Chas Bruns believes in Bangor.
Even in the face of naysayers and a less-than-ideal economic climate, Bruns, co-founder of West Market Productions, believes this city can be a destination. He, along with a growing movement of plugged-in downtown patrons and residents, wants to see the Queen City realize all of its potential — and become more than just a place that goes to bed at 9 p.m. and inspires blank stares from out-of-staters who need to ask, “Where?”
This is why he and a group of like-minded friends decided to put their money where their mouths are, and put together a really big party — one on the scale of the American Folk Festival.
The result? The KahBang Music & Arts Festival, set to take over the Bangor Waterfront on Saturday, Aug. 15.
“Why can’t we have it here?” asked Bruns, 28, speaking over coffee last week at the Whig & Courier Pub in downtown Bangor. “Why can’t we have cool music and fun stuff to do? Why can’t we rival Portland? I think it’s time. If we’re right, KahBang is just part of the beginning.”
KahBang, which kicks off at noon Saturday, features 11 bands, more than 20 vendors and an assortment of local artists and artisans. The lineup features bands from all over the United States and Europe that may not be household names, but can rock the house (or the river) just as hard — from the delightfully hyperactive indie pop duo Matt & Kim, to Norwegian punk rock siren Ida Maria.
“No, we don’t have Jay-Z. But this is about the festival experience, more than it is big names. We’re not Coachella or Bonnaroo,” said Bruns, referring to the massive annual music and arts festivals in California and Tennessee. “But we are Bangor, and we are Maine in the summer, and we are throwing an awesome show for not a lot of money. And you get to discover some amazing bands in the process.”
KahBang, which costs $27.50 until the day of the show, when the price goes to $35, has only been in the works since this spring — when Bruns and co-organizer Tim Lo put together funding, a full lineup and all the necessary paperwork from the city of Bangor in a matter of weeks. They enlisted friends such as vendor manager Seth Blais and marketing director Chris Michaud.
And they started the blitz of eastern Maine promotional materials — from ticket giveaways to tie-in deals with regional businesses. Everyone from Apple Computer to Crazy Dave’s Pit BBQ of Sullivan will set up shop at KahBang. There will even be free massages. It’s a pretty all-inclusive experience.
“Everyone has been incredibly supportive,” said Michaud. “The city has really been helpful in getting us what we need to make this happen. Businesses have stepped up to participate. We’ve got all the elements to slam this one out of the park. It’s really, really exciting.”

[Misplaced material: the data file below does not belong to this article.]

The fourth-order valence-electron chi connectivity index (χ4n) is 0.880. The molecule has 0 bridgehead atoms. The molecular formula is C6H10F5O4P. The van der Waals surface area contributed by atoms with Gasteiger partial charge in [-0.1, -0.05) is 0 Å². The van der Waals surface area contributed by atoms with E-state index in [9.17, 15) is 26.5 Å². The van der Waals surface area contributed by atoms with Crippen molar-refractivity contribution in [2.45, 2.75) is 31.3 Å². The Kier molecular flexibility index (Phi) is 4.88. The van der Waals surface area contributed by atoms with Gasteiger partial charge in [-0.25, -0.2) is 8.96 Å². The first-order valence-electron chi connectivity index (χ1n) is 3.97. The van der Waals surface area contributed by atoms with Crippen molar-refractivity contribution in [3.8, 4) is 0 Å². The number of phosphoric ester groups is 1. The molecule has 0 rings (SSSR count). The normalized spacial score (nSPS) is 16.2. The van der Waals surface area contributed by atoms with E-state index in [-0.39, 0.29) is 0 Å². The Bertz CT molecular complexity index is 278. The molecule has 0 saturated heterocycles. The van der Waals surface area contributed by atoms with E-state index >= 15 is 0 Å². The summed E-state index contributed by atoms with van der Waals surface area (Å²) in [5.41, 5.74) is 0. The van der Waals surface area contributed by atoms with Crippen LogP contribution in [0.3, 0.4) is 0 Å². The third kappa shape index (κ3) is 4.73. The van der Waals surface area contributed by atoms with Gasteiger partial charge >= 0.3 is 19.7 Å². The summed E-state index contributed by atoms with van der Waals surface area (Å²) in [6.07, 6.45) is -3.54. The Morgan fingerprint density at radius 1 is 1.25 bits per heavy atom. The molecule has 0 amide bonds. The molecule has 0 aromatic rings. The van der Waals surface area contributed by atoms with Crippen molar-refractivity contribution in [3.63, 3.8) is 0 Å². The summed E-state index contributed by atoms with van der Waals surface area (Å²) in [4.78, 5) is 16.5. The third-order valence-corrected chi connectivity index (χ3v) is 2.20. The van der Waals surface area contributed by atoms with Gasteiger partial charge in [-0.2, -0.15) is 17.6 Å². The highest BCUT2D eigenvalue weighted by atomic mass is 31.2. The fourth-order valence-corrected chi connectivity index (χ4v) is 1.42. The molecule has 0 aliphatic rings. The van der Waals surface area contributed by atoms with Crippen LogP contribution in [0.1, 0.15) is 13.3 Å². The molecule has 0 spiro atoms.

Michaud has had a lot on his plate the past few weeks. Not only is he marketing director for the festival, but he’s also working full time and going to band practice — a band that will take the stage for the first time in more than a year at KahBang itself. Michaud, sax player for the beloved Bangor band The Killing Moon, is reuniting with his bandmates for one night only at the show.
“It was rough at first, but then muscle memory kicked in and we remembered everything,” said Michaud. “We’re not getting back together. But it’ll be fun to play one crazy show in our hometown.”
After all, Bangor is a city that has long nurtured scores of musicians from all genres, along with artists and filmmakers and actors and all those people who love those things, and the culture that surrounds it. The only problem? Half those people end up moving away, to places with more of what they want and need. And not a lot of them come back. Until now, that is.
“I feel like Bangor has changed a lot in the past four or five years,” said Bruns. “There’s stuff to do. There are more young people. There are people that come here to live. I’m not the only one that feels that way, either. I hear it all the time.”
The rising tide of Bangor residents who go to shows, eat at restaurants, communicate via phone and laptop, gather at coffee shops and bars, and visit galleries and shops are the ones driving that change. They are the ones who will be running for City Council and State Legislature, who will be opening new businesses and supporting them. And they don’t want the status quo anymore — at least, Bruns and company don’t. The KahBang Music & Arts Festival is their way of showing what they want.
“At the very least, we’re going to hear some great music on a summer day in Maine,” said Bruns. “But I think it represents more than that. I think it’s one more step toward a new Bangor.”
For tickets, visit www.kahbang.com, or visit any Bull Moose Music location.
2:30-3:15 p.m. — April Smith (happy indie pop from New York City)
4-4:45 p.m. — Royal Bangs (electro dance party from Knoxville, Tenn.)
5:30-6:30 p.m. — Ida Maria (Scandinavian indie punk)
7:30-8:30 p.m. — Ra Ra Riot (Indie rock from Syracuse, N.Y.)
9 p.m.-close — Matt & Kim (hi-octane pop-rock from New York City)
12-12:30 p.m. — Sam & Yuri (Bangor-based pop songwriting duo)
12:45-1:15 p.m. — The Bay State (punk-pop band from central Maine)
1:45-2:30 p.m. — The Everyday Visuals (Harmony-filled folk-rock from Boston)
3:15-4 p.m. — Sex! (Raw and dirty rock from Boston)
4:45-5:30 p.m. — The Gay Blades (Dance-rock with fuzzy guitars, from New York)
7-7:30 p.m. — The Killing Moon (Bangor legends reunite for punk-pop party)